PHSI3009
Frontiers in Cellular Physiology
6    P [6cp from (BIOL1XXX, MBLGXXXX) and 6cp from PHSI2XX5 and 6cp from PHSI2XX6] OR [6cp from BMED2401 and 6cp from BMED2402 and 6cp from BMED240X]
N PHSI3905, PHSI3906, PHSI3005, PHSI3006, PHSI3909


We strongly recommend that students take both (PHSI3009 or PHSI3909) and (PHSI3010 or PHSI3910) units of study concurrently
Semester 1
PHSI3909
Frontiers in Cellular Physiology (Adv)
6    P [An average mark of 75 or above in 6cp from (BIOL1XXX, MBLGXXXX) and 6cp from PHSI2XX5 and 6cp from PHSI2XX6] OR [An average mark of 75 or above in (6cp from BMED2401 and 6cp from BMED2402 and 6cp from BMED240X)]
N PHSI3009, PHSI3005, PHSI3905, PHSI3006, PHSI3906


We strongly recommend that students take both (PHSI3009 or PHSI3909) and (PHSI3010 or PHSI3910) units of study concurrently
Semester 1
PHSI3010
Reproduction, Development and Disease
6    P [6cp from (BIOL1XXX, MBLGXXXX) and 6cp from PHSI2XX5 and 6cp from PHSI2XX6] OR [6cp from BMED2401 and 6cp from BMED2402 and 6cp from BMED240X]
N PHSI3905, PHSI3906, PHSI3005, PHSI3006, PHSI3910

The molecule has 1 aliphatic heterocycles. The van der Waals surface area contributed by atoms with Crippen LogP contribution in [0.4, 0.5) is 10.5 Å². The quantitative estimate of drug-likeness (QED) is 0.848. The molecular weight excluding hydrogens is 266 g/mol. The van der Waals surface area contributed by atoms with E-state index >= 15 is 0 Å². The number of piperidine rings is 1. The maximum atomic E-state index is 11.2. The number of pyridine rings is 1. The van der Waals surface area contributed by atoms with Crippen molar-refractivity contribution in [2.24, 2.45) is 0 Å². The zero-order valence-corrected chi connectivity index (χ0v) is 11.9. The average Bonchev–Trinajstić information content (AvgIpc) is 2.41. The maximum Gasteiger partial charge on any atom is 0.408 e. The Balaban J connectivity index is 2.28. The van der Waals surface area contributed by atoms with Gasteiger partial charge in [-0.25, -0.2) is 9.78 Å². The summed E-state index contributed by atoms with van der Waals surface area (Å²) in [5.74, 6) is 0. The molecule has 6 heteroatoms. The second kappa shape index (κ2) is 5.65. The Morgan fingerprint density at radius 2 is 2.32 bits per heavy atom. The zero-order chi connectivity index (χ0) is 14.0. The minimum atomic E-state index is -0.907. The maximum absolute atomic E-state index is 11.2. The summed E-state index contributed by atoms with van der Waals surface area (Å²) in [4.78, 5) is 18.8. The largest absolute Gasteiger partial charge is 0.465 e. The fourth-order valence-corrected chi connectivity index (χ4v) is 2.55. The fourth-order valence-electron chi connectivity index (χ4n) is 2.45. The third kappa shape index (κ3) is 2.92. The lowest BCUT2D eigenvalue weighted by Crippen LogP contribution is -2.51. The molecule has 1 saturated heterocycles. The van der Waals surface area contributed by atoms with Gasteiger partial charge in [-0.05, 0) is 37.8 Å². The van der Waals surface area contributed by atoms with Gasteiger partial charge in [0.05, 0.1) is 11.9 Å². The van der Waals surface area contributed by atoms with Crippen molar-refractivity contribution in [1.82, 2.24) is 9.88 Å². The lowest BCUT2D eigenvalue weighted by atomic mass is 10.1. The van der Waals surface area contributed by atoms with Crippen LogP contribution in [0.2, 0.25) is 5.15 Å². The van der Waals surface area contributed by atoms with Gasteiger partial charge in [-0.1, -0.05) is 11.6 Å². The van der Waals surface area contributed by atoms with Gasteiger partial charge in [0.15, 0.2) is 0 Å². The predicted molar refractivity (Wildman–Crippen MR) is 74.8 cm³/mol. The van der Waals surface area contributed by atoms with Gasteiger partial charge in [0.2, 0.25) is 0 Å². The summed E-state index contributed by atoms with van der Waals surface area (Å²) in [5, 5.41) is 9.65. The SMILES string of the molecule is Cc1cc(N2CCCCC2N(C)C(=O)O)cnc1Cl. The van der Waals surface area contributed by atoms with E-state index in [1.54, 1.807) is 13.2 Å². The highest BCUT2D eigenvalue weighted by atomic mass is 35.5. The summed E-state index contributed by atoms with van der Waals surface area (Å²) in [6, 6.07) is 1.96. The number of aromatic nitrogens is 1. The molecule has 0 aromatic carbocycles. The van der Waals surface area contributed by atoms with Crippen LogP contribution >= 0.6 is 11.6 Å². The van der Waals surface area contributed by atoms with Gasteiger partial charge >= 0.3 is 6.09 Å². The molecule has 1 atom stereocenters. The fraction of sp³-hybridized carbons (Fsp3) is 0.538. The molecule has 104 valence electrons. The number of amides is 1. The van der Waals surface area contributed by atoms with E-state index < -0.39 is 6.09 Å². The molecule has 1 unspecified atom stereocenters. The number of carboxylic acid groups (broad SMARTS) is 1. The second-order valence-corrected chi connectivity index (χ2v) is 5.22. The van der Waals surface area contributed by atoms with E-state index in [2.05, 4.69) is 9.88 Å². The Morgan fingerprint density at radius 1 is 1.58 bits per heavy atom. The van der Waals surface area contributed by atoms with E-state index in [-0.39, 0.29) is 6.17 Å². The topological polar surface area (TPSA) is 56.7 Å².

We strongly recommend that students take both (PHSI3009 or PHSI3909) and (PHSI3010 or PHSI3910) units of study concurrently
Semester 1
PHSI3910
Reproduction, Development and Disease Adv
6    P [An average mark of 75 or above in 6cp from (BIOL1XXX, MBLGXXXX) and 6cp from PHSI2XX5 and 6cp from PHSI2XX6] OR [An average mark of 75 or above in 6cp from BMED2401 and 6cp from BMED2402 and 6cp from BMED240X]
N PHSI3010, PHSI3005, PHSI3905, PHSI3006, PHSI3906


We strongly recommend that students take both (PHSI3009 or PHSI3909) and (PHSI3010 or PHSI3910) units of study concurrently
Semester 1
Information on the above units may be found under the relevant teaching department entries.

Cell Pathology

For a major in Cell Pathology, the minimum requirement is 24 credit points from:
(i) CPAT3201 and CPAT3202; and
(ii) any two of the listed senior units of study
Senior units of study
The completion of 6 credit points of MBLG units of study is highly recommended.
CPAT3201 Pathogenesis of Human Disease 1

Credit points: 6 Teacher/Coordinator: A/Prof Paul Witting Session: Semester 2 Classes: Three 1-hour lectures and one 3-hour research tutorial per week. Prerequisites: (12 credit points of ANAT2XXX or BCHM2XXX or BIOL2XXX or MBLG2XXX or MICR2XXX or PCOL2XXX or PHSI2XXX) OR ( BMED2401 and 6 additional credit points of BMED240X) Corequisites: CPAT3202 Assumed knowledge: Sound knowledge of biology through meeting pre-requisites Assessment: One 2-hour exam (60%), one major research essay (1500w) (20%), two 0.5-hour in-semester exams (20%). Campus: Camperdown/Darlington, Sydney Mode of delivery: Normal (lecture/lab/tutorial) day